HarperCollins UK c.e.o. Victoria Barnsley has predicted that half her company’s fiction revenue will come from digital sales within the next 18 months and said it was "the wrong decision" for publishers to settle with the DoJ over agency pricing.
Speaking to the Observer, Barnsley said that although e-book sales currently account for 20% of UK income, a yearly rise in digital sales of 250% will soon see them follow the US division’s lead. Barnsley said: “we can’t think of ourselves as book publishers any longer. We have to see ourselves as . . . multimedia content producers.”
Barnsley also took the chance to speak out against the decision of publishers in the US, including HarperCollins, to settle after the Department of Justice came down against agency deals. She said: “It was the wrong decision. It’s going to be bad for the industry and bad for competition, but I’m sure we’ll survive.”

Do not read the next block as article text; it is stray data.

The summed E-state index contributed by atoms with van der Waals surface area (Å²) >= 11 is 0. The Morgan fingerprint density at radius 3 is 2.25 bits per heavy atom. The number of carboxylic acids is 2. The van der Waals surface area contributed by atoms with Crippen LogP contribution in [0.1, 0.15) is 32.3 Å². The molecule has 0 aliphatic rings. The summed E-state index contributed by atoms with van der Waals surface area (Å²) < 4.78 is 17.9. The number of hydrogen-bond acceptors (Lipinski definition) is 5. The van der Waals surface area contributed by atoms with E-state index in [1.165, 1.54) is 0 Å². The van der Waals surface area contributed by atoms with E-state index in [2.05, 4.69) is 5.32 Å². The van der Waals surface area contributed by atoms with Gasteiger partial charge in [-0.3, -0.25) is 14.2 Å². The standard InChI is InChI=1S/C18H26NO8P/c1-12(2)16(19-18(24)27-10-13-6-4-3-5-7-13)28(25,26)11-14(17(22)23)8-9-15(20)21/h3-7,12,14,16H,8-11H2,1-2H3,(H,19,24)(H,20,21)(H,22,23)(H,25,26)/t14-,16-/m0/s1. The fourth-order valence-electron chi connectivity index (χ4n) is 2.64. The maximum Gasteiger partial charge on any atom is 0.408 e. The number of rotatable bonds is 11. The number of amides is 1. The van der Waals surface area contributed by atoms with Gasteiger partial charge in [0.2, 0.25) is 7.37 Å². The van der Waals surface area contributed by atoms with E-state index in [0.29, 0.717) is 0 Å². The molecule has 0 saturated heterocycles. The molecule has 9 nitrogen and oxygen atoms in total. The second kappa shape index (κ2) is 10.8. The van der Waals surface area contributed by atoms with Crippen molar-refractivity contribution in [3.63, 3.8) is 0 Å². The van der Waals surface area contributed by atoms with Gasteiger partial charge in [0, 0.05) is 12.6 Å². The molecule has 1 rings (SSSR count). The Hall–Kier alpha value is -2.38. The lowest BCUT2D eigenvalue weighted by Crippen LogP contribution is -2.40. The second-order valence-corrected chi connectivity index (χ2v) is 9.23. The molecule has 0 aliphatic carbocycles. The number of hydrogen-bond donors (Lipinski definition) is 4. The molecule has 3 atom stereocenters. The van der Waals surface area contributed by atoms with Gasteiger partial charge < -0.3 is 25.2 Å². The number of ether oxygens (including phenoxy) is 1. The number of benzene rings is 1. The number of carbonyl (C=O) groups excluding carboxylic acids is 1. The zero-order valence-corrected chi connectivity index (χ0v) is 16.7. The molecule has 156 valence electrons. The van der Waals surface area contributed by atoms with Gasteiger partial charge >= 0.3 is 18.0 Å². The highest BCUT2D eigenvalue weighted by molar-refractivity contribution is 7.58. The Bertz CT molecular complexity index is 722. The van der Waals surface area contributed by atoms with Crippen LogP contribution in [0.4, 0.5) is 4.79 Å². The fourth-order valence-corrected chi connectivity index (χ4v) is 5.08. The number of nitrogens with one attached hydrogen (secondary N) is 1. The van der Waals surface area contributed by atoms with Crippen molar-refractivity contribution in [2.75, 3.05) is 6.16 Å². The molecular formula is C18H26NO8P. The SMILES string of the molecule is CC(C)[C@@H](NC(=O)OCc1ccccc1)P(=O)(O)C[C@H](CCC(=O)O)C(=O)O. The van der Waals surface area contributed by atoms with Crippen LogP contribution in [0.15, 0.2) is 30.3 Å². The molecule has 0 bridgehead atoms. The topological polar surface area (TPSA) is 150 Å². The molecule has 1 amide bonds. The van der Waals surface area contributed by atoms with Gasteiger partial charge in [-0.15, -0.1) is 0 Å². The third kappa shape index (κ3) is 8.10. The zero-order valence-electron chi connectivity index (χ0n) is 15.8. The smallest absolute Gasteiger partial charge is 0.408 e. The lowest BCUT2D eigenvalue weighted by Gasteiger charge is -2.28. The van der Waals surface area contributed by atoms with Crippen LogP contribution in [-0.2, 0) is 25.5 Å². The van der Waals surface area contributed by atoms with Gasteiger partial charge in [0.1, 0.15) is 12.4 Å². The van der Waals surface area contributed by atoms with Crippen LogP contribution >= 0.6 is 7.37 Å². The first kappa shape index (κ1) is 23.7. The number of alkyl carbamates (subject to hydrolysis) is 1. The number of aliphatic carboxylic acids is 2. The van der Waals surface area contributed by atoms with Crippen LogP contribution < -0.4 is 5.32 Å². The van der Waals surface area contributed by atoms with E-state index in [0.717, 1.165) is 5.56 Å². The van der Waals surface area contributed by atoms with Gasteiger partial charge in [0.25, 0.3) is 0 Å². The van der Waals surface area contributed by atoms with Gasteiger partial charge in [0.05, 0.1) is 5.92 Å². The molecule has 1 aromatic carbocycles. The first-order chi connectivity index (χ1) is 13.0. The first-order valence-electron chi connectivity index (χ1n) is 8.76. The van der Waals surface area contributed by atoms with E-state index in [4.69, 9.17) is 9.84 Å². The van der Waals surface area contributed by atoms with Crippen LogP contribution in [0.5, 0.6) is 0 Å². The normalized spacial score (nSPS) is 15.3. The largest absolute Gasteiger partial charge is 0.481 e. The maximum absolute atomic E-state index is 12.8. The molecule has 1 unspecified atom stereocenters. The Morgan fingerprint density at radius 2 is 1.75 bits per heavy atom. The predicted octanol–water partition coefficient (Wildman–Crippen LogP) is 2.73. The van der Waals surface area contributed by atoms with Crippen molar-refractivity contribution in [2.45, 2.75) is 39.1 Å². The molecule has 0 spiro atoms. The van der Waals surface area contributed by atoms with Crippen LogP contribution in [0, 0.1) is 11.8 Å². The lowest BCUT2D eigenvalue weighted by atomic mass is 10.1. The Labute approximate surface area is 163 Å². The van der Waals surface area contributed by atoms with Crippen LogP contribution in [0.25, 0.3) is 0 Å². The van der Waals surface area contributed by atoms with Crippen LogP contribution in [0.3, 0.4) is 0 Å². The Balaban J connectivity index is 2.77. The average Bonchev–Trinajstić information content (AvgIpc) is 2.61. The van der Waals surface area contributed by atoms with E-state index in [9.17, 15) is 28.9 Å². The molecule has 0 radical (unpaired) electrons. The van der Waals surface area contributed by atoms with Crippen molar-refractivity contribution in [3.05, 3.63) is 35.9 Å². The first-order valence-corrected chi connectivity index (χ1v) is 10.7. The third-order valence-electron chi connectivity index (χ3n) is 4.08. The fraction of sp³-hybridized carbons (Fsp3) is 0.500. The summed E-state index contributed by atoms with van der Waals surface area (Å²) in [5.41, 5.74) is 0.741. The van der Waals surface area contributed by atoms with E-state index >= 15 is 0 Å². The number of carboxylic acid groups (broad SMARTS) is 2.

Following the news that HarperCollins’ parent company will be divided into publishing and entertainment arms, placing HC alongside News International newspapers, she said that the industry was ever-changing. “In some respects,” she said, “publishing 12 years ago had more in common with publishing in the last century than it has now.”